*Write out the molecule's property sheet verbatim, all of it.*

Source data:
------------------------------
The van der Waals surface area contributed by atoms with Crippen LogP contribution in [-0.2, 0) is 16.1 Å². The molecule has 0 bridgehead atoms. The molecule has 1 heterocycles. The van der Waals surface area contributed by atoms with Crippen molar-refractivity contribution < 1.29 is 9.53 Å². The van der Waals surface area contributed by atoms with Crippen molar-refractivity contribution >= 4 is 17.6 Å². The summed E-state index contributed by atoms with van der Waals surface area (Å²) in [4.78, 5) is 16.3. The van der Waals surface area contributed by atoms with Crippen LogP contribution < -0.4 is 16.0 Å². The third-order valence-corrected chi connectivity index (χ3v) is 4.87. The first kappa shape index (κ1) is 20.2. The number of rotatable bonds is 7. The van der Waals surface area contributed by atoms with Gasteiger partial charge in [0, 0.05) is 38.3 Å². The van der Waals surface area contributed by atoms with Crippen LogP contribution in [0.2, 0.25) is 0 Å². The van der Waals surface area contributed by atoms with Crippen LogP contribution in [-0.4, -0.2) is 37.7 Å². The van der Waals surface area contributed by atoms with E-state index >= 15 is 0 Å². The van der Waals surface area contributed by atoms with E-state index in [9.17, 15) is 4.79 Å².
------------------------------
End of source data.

The van der Waals surface area contributed by atoms with Crippen LogP contribution in [-0.2, 0) is 16.1 Å². The molecule has 0 bridgehead atoms. The molecule has 1 heterocycles. The van der Waals surface area contributed by atoms with Crippen molar-refractivity contribution < 1.29 is 9.53 Å². The van der Waals surface area contributed by atoms with Crippen molar-refractivity contribution >= 4 is 17.6 Å². The summed E-state index contributed by atoms with van der Waals surface area (Å²) in [4.78, 5) is 16.3. The van der Waals surface area contributed by atoms with Crippen LogP contribution < -0.4 is 16.0 Å². The third-order valence-corrected chi connectivity index (χ3v) is 4.87. The first kappa shape index (κ1) is 20.2. The number of rotatable bonds is 7. The van der Waals surface area contributed by atoms with Gasteiger partial charge in [0, 0.05) is 38.3 Å². The van der Waals surface area contributed by atoms with Crippen LogP contribution in [0.2, 0.25) is 0 Å². The van der Waals surface area contributed by atoms with Crippen LogP contribution in [-0.4, -0.2) is 37.7 Å². The van der Waals surface area contributed by atoms with E-state index >= 15 is 0 Å². The van der Waals surface area contributed by atoms with E-state index in [9.17, 15) is 4.79 Å².